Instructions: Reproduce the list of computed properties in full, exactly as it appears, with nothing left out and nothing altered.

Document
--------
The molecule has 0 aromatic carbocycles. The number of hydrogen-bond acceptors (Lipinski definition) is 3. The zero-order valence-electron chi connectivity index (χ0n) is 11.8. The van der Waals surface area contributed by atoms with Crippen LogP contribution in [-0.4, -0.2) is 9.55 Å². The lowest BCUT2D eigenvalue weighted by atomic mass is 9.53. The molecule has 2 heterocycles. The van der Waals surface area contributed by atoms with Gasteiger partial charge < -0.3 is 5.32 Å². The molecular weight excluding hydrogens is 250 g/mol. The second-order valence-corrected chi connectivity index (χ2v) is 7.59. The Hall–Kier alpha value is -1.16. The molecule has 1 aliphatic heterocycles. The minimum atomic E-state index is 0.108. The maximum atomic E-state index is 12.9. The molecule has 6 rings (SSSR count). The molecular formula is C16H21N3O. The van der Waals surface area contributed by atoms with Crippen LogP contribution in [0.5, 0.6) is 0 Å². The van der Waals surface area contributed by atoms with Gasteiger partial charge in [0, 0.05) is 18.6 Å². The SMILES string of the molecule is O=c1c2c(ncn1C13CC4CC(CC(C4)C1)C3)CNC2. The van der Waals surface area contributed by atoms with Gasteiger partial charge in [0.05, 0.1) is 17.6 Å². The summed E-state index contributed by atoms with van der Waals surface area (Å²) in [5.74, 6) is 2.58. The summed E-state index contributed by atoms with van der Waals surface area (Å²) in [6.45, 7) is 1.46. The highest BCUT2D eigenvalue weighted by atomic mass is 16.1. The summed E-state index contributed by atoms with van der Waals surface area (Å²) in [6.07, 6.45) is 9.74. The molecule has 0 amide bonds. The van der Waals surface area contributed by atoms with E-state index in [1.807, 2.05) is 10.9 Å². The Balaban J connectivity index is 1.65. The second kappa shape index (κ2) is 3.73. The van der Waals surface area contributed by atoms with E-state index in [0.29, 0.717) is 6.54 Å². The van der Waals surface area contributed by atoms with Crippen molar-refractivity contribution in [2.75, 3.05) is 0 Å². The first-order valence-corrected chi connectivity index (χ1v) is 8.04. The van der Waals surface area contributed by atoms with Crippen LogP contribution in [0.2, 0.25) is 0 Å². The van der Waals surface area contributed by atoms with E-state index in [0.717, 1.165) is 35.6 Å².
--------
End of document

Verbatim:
The molecule has 0 aromatic carbocycles. The number of hydrogen-bond acceptors (Lipinski definition) is 3. The zero-order valence-electron chi connectivity index (χ0n) is 11.8. The van der Waals surface area contributed by atoms with Crippen LogP contribution in [-0.4, -0.2) is 9.55 Å². The lowest BCUT2D eigenvalue weighted by atomic mass is 9.53. The molecule has 2 heterocycles. The van der Waals surface area contributed by atoms with Gasteiger partial charge < -0.3 is 5.32 Å². The molecular weight excluding hydrogens is 250 g/mol. The second-order valence-corrected chi connectivity index (χ2v) is 7.59. The Hall–Kier alpha value is -1.16. The molecule has 1 aliphatic heterocycles. The minimum atomic E-state index is 0.108. The maximum atomic E-state index is 12.9. The molecule has 6 rings (SSSR count). The molecular formula is C16H21N3O. The van der Waals surface area contributed by atoms with Crippen LogP contribution in [0.5, 0.6) is 0 Å². The van der Waals surface area contributed by atoms with Gasteiger partial charge in [0, 0.05) is 18.6 Å². The SMILES string of the molecule is O=c1c2c(ncn1C13CC4CC(CC(C4)C1)C3)CNC2. The van der Waals surface area contributed by atoms with Gasteiger partial charge in [0.05, 0.1) is 17.6 Å². The summed E-state index contributed by atoms with van der Waals surface area (Å²) in [5.74, 6) is 2.58. The summed E-state index contributed by atoms with van der Waals surface area (Å²) in [6.45, 7) is 1.46. The highest BCUT2D eigenvalue weighted by atomic mass is 16.1. The summed E-state index contributed by atoms with van der Waals surface area (Å²) in [6.07, 6.45) is 9.74. The molecule has 0 amide bonds. The van der Waals surface area contributed by atoms with E-state index in [1.807, 2.05) is 10.9 Å². The Balaban J connectivity index is 1.65. The second kappa shape index (κ2) is 3.73. The van der Waals surface area contributed by atoms with E-state index in [0.29, 0.717) is 6.54 Å². The van der Waals surface area contributed by atoms with Crippen molar-refractivity contribution in [2.75, 3.05) is 0 Å². The first-order valence-corrected chi connectivity index (χ1v) is 8.04. The van der Waals surface area contributed by atoms with Crippen LogP contribution in [0.2, 0.25) is 0 Å². The van der Waals surface area contributed by atoms with E-state index in [0.717, 1.165) is 35.6 Å².